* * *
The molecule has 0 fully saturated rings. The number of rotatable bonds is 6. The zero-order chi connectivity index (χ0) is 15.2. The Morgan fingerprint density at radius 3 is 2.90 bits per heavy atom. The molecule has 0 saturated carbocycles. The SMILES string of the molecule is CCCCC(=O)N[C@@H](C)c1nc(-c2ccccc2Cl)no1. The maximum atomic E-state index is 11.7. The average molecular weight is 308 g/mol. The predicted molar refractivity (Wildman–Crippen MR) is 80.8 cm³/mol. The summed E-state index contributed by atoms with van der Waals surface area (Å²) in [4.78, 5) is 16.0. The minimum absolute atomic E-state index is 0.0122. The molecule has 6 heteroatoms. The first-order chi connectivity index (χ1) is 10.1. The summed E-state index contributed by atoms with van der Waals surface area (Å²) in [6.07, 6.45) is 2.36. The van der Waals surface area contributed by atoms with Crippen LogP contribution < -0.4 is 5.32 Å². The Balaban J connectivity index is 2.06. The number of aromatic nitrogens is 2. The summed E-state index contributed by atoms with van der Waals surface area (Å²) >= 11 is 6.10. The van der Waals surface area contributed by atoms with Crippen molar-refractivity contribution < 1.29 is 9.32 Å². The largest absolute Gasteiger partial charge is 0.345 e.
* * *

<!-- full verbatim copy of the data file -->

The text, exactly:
The molecule has 0 fully saturated rings. The number of rotatable bonds is 6. The zero-order chi connectivity index (χ0) is 15.2. The Morgan fingerprint density at radius 3 is 2.90 bits per heavy atom. The molecule has 0 saturated carbocycles. The SMILES string of the molecule is CCCCC(=O)N[C@@H](C)c1nc(-c2ccccc2Cl)no1. The maximum atomic E-state index is 11.7. The average molecular weight is 308 g/mol. The predicted molar refractivity (Wildman–Crippen MR) is 80.8 cm³/mol. The summed E-state index contributed by atoms with van der Waals surface area (Å²) in [4.78, 5) is 16.0. The minimum absolute atomic E-state index is 0.0122. The molecule has 6 heteroatoms. The first-order chi connectivity index (χ1) is 10.1. The summed E-state index contributed by atoms with van der Waals surface area (Å²) in [6.07, 6.45) is 2.36. The van der Waals surface area contributed by atoms with Crippen LogP contribution < -0.4 is 5.32 Å². The Balaban J connectivity index is 2.06. The number of aromatic nitrogens is 2. The summed E-state index contributed by atoms with van der Waals surface area (Å²) >= 11 is 6.10. The van der Waals surface area contributed by atoms with Crippen molar-refractivity contribution < 1.29 is 9.32 Å². The largest absolute Gasteiger partial charge is 0.345 e.